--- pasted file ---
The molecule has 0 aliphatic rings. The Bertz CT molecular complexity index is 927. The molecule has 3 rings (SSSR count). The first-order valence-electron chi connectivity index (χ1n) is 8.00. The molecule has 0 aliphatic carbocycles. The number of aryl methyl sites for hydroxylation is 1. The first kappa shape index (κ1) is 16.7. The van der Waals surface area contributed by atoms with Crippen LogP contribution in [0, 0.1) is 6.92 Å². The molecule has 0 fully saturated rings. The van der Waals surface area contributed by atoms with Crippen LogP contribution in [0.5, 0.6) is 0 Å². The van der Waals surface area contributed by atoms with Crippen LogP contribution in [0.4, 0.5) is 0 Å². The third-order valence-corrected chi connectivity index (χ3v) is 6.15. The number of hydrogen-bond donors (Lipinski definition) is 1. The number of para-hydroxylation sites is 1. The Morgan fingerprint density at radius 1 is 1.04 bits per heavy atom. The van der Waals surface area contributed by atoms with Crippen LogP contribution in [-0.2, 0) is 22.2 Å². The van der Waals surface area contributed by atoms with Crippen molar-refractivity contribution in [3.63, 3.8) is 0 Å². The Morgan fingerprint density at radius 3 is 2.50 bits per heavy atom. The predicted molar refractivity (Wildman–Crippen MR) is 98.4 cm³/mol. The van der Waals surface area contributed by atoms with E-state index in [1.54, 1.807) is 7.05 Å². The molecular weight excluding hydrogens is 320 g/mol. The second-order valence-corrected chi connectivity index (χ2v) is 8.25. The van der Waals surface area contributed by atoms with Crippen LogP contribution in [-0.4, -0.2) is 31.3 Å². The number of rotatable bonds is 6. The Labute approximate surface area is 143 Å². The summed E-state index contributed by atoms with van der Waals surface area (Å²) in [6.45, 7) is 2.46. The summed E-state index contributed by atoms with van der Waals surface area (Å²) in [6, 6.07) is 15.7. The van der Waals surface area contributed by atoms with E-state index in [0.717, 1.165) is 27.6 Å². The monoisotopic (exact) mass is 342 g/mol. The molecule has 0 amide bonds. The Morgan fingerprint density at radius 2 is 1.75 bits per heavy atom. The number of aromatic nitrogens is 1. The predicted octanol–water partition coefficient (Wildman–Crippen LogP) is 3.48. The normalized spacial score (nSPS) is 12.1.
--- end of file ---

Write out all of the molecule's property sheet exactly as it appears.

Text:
The molecule has 0 aliphatic rings. The Bertz CT molecular complexity index is 927. The molecule has 3 rings (SSSR count). The first-order valence-electron chi connectivity index (χ1n) is 8.00. The molecule has 0 aliphatic carbocycles. The number of aryl methyl sites for hydroxylation is 1. The first kappa shape index (κ1) is 16.7. The van der Waals surface area contributed by atoms with Crippen LogP contribution in [0, 0.1) is 6.92 Å². The molecule has 0 fully saturated rings. The van der Waals surface area contributed by atoms with Crippen LogP contribution in [0.5, 0.6) is 0 Å². The van der Waals surface area contributed by atoms with Crippen LogP contribution in [0.4, 0.5) is 0 Å². The third-order valence-corrected chi connectivity index (χ3v) is 6.15. The number of hydrogen-bond donors (Lipinski definition) is 1. The number of para-hydroxylation sites is 1. The Morgan fingerprint density at radius 1 is 1.04 bits per heavy atom. The van der Waals surface area contributed by atoms with Crippen LogP contribution in [-0.2, 0) is 22.2 Å². The van der Waals surface area contributed by atoms with Crippen molar-refractivity contribution in [3.63, 3.8) is 0 Å². The Morgan fingerprint density at radius 3 is 2.50 bits per heavy atom. The predicted molar refractivity (Wildman–Crippen MR) is 98.4 cm³/mol. The van der Waals surface area contributed by atoms with E-state index in [1.54, 1.807) is 7.05 Å². The molecular weight excluding hydrogens is 320 g/mol. The second-order valence-corrected chi connectivity index (χ2v) is 8.25. The van der Waals surface area contributed by atoms with Crippen LogP contribution in [-0.4, -0.2) is 31.3 Å². The number of rotatable bonds is 6. The Labute approximate surface area is 143 Å². The summed E-state index contributed by atoms with van der Waals surface area (Å²) in [6.45, 7) is 2.46. The summed E-state index contributed by atoms with van der Waals surface area (Å²) in [6, 6.07) is 15.7. The van der Waals surface area contributed by atoms with E-state index in [0.717, 1.165) is 27.6 Å². The monoisotopic (exact) mass is 342 g/mol. The molecule has 0 amide bonds. The Morgan fingerprint density at radius 2 is 1.75 bits per heavy atom. The number of aromatic nitrogens is 1. The predicted octanol–water partition coefficient (Wildman–Crippen LogP) is 3.48. The normalized spacial score (nSPS) is 12.1.